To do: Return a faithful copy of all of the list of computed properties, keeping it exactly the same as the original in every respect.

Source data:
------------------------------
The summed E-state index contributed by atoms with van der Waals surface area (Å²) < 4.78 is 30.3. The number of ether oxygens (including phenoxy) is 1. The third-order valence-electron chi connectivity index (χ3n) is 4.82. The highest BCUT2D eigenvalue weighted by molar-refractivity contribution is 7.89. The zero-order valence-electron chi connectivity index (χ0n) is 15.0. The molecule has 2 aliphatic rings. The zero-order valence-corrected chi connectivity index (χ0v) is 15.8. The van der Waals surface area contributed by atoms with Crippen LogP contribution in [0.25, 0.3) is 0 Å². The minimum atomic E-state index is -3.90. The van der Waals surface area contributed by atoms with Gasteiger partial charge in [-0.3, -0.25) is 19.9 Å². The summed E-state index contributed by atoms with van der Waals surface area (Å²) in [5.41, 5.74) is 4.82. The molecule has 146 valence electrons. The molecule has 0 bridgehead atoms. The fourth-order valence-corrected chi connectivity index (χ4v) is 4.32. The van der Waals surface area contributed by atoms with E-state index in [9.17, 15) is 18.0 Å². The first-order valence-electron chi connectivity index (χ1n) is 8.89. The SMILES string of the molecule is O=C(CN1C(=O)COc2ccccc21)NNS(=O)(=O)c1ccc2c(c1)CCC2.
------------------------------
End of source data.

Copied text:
The summed E-state index contributed by atoms with van der Waals surface area (Å²) < 4.78 is 30.3. The number of ether oxygens (including phenoxy) is 1. The third-order valence-electron chi connectivity index (χ3n) is 4.82. The highest BCUT2D eigenvalue weighted by molar-refractivity contribution is 7.89. The zero-order valence-electron chi connectivity index (χ0n) is 15.0. The molecule has 2 aliphatic rings. The zero-order valence-corrected chi connectivity index (χ0v) is 15.8. The van der Waals surface area contributed by atoms with Crippen LogP contribution in [0.25, 0.3) is 0 Å². The minimum atomic E-state index is -3.90. The van der Waals surface area contributed by atoms with Gasteiger partial charge in [-0.3, -0.25) is 19.9 Å². The summed E-state index contributed by atoms with van der Waals surface area (Å²) in [5.41, 5.74) is 4.82. The molecule has 146 valence electrons. The molecule has 0 bridgehead atoms. The fourth-order valence-corrected chi connectivity index (χ4v) is 4.32. The van der Waals surface area contributed by atoms with E-state index in [9.17, 15) is 18.0 Å². The first-order valence-electron chi connectivity index (χ1n) is 8.89. The SMILES string of the molecule is O=C(CN1C(=O)COc2ccccc21)NNS(=O)(=O)c1ccc2c(c1)CCC2.